Hematologic toxicity

Anemia, neutropenia, and thrombocytopenia can occur. Monitor CBC and platelet counts closely; be prepared to withhold therapy or change dose.

Hemorrhage

GI and/or intratumoral hemorrhage reported.

Hepatotoxicity

Hepatotoxicity, occasionally severe, may occur. Interrupt therapy or reduce dose if abnormalities develop. Closely monitor patients with hepatic function impairment because exposure to imatinib may be increased.

Hypereosinophilic cardiac toxicity

In patients with HES and cardiac involvement, cardiogenic shock/left ventricular dysfunction has been associated with initiation of imatinib therapy.

Hypothyroidism

Has been reported in thyroidectomy patients undergoing levothyroxine replacement during imatinib treatment.

Severe CHF and left ventricular dysfunction

Reported in patients taking imatinib, often in patients with comorbidity and risk factors, including advanced age and history of cardiac disease.

Toxicities from long-term therapy

Animal studies indicate potential for liver, kidney, and cardiac toxicities with long-term use of imatinib.

Overdosage

Symptoms

Ascites; elevated bilirubin, liver transaminase levels, and/or serum creatine; severe muscle cramps.

Patient Information

  • Review dosing schedule with patient.
  • Advise patient that dose may be changed, or medication temporarily stopped, based upon results of lab tests, development of adverse reactions, and response to therapy.
  • Advise patient to take prescribed dose with food and large glass of water to minimize GI irritation.
  • Advise patient unable to swallow tablets that the tablets may be dispersed in a glass of water or apple juice. Instruct patient to place required number of tablets in a glass with appropriate volume of beverage (eg, 2 oz for 100 mg tablet, 6 oz for 400 mg tablet) and stir with a spoon until the tablets have disintegrated. Instruct patient that suspension must be swallowed immediately after complete disintegration of the tablets.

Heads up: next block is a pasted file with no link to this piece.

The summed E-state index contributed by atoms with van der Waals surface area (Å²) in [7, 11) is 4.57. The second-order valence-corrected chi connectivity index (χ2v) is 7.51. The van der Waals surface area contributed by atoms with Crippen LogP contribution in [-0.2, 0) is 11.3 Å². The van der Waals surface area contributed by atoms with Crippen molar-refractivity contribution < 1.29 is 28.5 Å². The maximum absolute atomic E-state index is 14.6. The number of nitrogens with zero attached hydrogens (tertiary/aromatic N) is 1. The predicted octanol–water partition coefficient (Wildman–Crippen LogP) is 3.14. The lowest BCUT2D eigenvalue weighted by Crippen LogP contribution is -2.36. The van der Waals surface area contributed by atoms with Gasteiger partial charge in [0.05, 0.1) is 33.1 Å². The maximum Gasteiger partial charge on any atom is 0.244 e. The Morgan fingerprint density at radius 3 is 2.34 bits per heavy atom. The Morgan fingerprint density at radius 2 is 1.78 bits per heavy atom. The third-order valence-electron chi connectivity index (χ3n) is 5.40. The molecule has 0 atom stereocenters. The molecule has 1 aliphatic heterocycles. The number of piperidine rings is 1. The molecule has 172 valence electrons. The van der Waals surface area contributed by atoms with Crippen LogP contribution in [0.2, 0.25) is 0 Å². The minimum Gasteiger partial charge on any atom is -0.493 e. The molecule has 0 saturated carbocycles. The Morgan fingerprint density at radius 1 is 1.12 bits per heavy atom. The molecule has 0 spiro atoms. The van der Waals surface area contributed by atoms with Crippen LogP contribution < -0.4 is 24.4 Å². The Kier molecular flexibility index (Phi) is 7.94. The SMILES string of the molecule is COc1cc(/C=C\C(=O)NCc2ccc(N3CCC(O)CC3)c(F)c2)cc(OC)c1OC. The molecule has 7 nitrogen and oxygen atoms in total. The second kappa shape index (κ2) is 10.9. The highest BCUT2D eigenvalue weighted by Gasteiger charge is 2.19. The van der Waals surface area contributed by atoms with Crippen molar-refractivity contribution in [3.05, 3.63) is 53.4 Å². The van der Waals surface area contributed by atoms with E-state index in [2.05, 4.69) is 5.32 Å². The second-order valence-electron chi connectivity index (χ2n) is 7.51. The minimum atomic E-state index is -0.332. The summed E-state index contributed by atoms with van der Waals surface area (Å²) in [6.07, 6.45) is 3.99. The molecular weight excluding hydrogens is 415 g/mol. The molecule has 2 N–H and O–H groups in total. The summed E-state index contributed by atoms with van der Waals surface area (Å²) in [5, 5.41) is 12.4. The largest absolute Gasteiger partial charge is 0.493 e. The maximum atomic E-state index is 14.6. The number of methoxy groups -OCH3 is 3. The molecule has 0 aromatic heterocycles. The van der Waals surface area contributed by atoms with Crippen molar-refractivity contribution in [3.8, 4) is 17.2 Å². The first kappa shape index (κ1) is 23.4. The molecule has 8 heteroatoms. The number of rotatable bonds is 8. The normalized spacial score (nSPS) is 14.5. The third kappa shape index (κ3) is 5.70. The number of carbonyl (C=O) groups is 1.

• Caution patient to avoid grapefruit and grapefruit juice while taking imatinib.
  • Advise patient that if a dose is missed to take it as soon as possible; however, if it is nearing time for the next dose, to skip the missed dose and take the next dose at the regularly scheduled time. Caution patient not to double the dose to catch up.
  • Advise patient to immediately report any of the following to health care provider: bleeding; bloating; fever, chills, or other signs of infection; persistent nausea, vomiting, or appetite loss; rapid weight gain; shortness of breath or difficulty breathing; skin rash; sore throat; swelling of the feet, ankles, legs, or around the eyes; unusual bruising.
  • Advise patient that drug may cause dizziness and to use caution while driving or performing other tasks requiring mental alertness and coordination until tolerance is determined.
  • Caution women of childbearing potential to avoid becoming pregnant while being treated.
  • Advise patients not to breast-feed while taking imatinib.

Copyright © 2009 Wolters Kluwer Health.

  • Imatinib MedFacts Consumer Leaflet (Wolters Kluwer)
  • imatinib Advanced Consumer (Micromedex) - Includes Dosage Information
  • Gleevec Prescribing Information (FDA)
  • Gleevec Consumer Overview

See Also...